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Seattle’s car megatunnel is here. Can the city still lead on climate?

Workers watch — and photograph — the breakthrough of the Bertha tunnel-boring machine. Credit: Elaine Thompson/Associated Press

With Bertha completing its long-delayed, expensive trip under Seattle, much of the focus understandably goes to cost and traffic concerns. What often doesn’t make the list of issues is climate change, which says a lot about the state of politics in Washington state.

In 2006, I joined a local movement that thought we could do here in Seattle what has now been successfully done in San Francisco, New York, Seoul, and other cities — replace an aging, obsolete highway with climate-friendly transit and other options.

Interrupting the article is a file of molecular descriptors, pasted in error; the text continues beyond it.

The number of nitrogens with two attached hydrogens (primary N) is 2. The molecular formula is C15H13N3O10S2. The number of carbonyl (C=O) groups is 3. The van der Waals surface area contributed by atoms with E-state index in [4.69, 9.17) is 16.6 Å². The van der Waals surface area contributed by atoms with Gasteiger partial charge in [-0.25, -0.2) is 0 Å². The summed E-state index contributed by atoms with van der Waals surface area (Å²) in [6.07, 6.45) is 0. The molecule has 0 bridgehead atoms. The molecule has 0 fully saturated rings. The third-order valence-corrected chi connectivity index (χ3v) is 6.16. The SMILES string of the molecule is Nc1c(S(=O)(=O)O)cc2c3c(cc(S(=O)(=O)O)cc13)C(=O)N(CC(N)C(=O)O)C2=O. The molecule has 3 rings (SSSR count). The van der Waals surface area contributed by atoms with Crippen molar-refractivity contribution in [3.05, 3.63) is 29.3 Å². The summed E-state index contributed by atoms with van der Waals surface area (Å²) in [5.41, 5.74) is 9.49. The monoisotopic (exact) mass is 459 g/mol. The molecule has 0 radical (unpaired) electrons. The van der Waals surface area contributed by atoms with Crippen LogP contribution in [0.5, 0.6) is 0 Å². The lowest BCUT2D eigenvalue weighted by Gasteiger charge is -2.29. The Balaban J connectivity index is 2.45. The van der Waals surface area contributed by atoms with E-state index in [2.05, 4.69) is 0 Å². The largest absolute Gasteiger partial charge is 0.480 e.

We thought progressive Seattle was ready. Mayor Greg Nickels had launched the Mayor’s Climate Protection Initiative, committing Seattle to meet the goals of the Kyoto protocol, a climate change treaty rejected by President George W. Bush and Congress. Ultimately, more than 1,000 cities nationwide signed on to the idea.

Al Gore came here to celebrate our new Climate Action Plan, and unveil his documentary “An Inconvenient Truth.” He was joined onstage by Gov. Christine Gregoire, who gave a rousing talk about climate change. Climate activists, including me, felt that the political tide was turning in the fight against global warming, and Seattle was leading.

After Seattle had voted against both the tunnel and the elevated highway in a controversial 2006 ballot measure, a stakeholder group was convened. The heads of the state, county and city transportation departments agreed on a plan for improved transit, changes to I-5 and a waterfront boulevard. The proposal could handle the traffic, boost transit and deliver a great, walkable waterfront.